One afternoon, we took a walk to one of my favorite wintertime places, Bryant Park, where they have shops, a bar/restaurant, and an ice rink set up for the pleasure of everyone who likes to get drunk and fall down on ice and break a tibia or two.  It's actually a really cool sight, as evidenced by the pictures below.



Despite the frigid temperatures, Girlfriend and I grabbed lunch from a nearby cafe and sat down to eat and bask in the warm glow of our endearing love for each other.  Quick tip, if you ever want a constantly entertaining dining experience, sit down for a meal in close proximity to an ice rink.  There's really no such thing as seeing "too many" fat people fall down.


It was shaping up to be a great day.  The sun was shining, fat people were falling, I was with my lady, and all was right in the world.  Just us and our food.  And, of course, the pigeons...

Before I go on with my riveting story, a few words about New York's pigeons.


Generally, I have zero problem with them.  They've adapted to NYC life very well, I think.  They do their thing, we do ours, and aside from the occasional, "Hey, I'm gonna poop on your shoulder, guy," incident, there are no issues.  At least they're not seagulls.  Good god, how I hate seagulls.  I'd gladly eat around dozens of pigeons over one seagull any day of the week.  Too often have I been on a beach with my family down in Florida, holding some delicious food item in one hand and chatting with someone on the other hand's side, and some asshole seagull decides that it's earned the right to flap down and steal my delicious treat right out of my fingers.  No one freeloads on a grander scale.  The Tea Partiers should stop focusing on getting Mexicans out of America and start pushing to remove all of the seagulls.  Then those worthless idiots might get my vote.  But I digress.

Back to Bryant Park.  A couple of the pigeons around us were obviously a bit spoiled by the riches of crumbs raining down upon their area like so much manna from heaven.  They would scamper to and fro between our table and a few others, expecting what they'd come to believe to be rightfully theirs.  I felt like the old shopkeep in some 50s movie about a biker gang, just waiting for the hoodlum pigeons to come in and start rabble rousin' or slackin' or whatever the hell old shopkeeps were afraid of kids doing in those days.

I paid them little attention, though, because like I said, pigeons normally know their boundaries when it comes to being around people, and just hang in the shadows until the coast is clear and they're free to flash-gobble up every edible bit of food left on the ground like a swarm of waddling piranha.  And for the most part, these pigeons kept up their end of the bargain and didn't really come too close.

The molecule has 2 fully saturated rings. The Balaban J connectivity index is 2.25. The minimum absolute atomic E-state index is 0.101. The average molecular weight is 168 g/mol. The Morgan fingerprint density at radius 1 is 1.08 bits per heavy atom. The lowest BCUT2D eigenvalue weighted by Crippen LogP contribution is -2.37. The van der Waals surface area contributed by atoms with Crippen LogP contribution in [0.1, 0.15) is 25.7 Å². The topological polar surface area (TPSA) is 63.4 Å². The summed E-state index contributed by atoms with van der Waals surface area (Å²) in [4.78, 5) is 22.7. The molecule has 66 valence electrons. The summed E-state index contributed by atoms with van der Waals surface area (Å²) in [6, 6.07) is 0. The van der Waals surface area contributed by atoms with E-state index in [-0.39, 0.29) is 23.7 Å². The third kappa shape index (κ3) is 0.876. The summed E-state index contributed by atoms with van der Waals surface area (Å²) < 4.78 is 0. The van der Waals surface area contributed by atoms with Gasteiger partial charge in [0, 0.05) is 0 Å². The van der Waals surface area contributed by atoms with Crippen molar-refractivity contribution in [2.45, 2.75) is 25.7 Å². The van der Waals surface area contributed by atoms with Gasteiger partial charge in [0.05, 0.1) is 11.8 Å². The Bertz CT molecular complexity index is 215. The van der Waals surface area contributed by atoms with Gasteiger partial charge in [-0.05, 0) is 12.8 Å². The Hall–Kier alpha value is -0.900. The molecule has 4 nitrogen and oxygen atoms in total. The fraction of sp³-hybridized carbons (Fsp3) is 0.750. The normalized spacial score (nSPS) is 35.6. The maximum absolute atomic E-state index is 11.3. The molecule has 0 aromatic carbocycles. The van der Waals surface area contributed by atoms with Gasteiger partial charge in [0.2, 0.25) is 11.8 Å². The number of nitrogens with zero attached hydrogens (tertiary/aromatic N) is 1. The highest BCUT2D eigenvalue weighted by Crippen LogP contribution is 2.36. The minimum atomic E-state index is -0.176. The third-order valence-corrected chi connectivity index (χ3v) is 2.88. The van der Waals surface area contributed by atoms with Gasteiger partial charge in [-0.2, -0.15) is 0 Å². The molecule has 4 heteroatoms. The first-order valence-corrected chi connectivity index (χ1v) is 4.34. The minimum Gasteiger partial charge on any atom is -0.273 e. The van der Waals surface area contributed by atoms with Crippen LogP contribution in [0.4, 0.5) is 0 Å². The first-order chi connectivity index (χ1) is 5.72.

Except for one fat little bastard.


For whatever reason, this one particular pigeon felt like he had dibs on a significant portion of our food.  This pigeon clearly had Socialist ideals.  One second we're sitting there, enjoying our meal, and the next, he's flapping his way over to our table and trying to land on Girlfriend's chair.

Girlfriend was not pleased.  She freaked out a little bit. It was a lot like what happens when confronted with her true arch-nemesis, the spider.  The only thing I could think of being worse at that moment was if somehow the pigeons and the spiders started cross-breeding and produced some kind of mutant Spiderpigeon:


Which is, of course, not to be confused with Spider-pigeon:


Since our fat little friend didn't seem to have a solid grasp on the rules, I shooed him away and we carried on.  But he wasn't through yet.  I had a bad feeling about him, and kept seeing him pop up at the fringes of the group of tables.  Watching.  Studying.  It was like that scene in Jurassic Park when the surly Australian hunter guy realizes that he's being skillfully tracked by the group of raptors just before they attack him and bite him on and around the face.  Except pigeons don't attack.

Usually.

After a while, I'd forgotten about the pigeon and gone back to focusing on my delectable sandwich.


But soon, out of the corner of my eye, I saw him.


A stare-off ensued.









And then, it attacked.


My first instinct was to hide behind Girlfriend and protect the few precious remaining strands of hair I had left on my head.  But partly out of a sense of duty to keep my love safe from any dastardly threat, and partly out of a desire to not look like a 5-year-old girl, I steeled myself for what I knew I had to do, put down my sandwich, and made my decision.

I struck back.


I literally punched a pigeon in the mouth.


Maybe the bird wasn't used to someone standing up to its bullying tactics, but it was stunned.


My karate chop had landed a devastating blow, and the pigeon, knowing it could never survive such a powerful shot to the face again, tucked tail and waddled away.

Girlfriend and I went back to our food.  I tried to think of an awesome, Schwarzenegger-esque line to cap the action, but alas, none came to me.  (In hindsight, I should've gone with, "You made a beak mistake," or, "That was egg-cellent.")  Still, I did my duty, and proved to Girlfriend that she can always feel safe in the presence of birds, as long as I'm around.

Did the experience change me?  Maybe.  Much like those surfers who get attacked by sharks out on the open water, I eventually went back out there, but I always keep my guard up.  I know I shouldn't unfairly stereotype an entire race because of the actions of one rogue terrorist, but I no longer have such a carefree, mutually respectful relationship with the pigeons of New York City.  The world is an unfair place sometimes.

These days, I'll still toss the occasional bit of hot dog bun on the ground to feed a pigeon in need, but knowing that one could strike at any time has left me a little colder, a little less trusting of my winged brethren.  I may never see him again, but if that pigeon ever shows his beak around me or my loved ones again, I'll face him once more.

And this time, it's bird-sonal.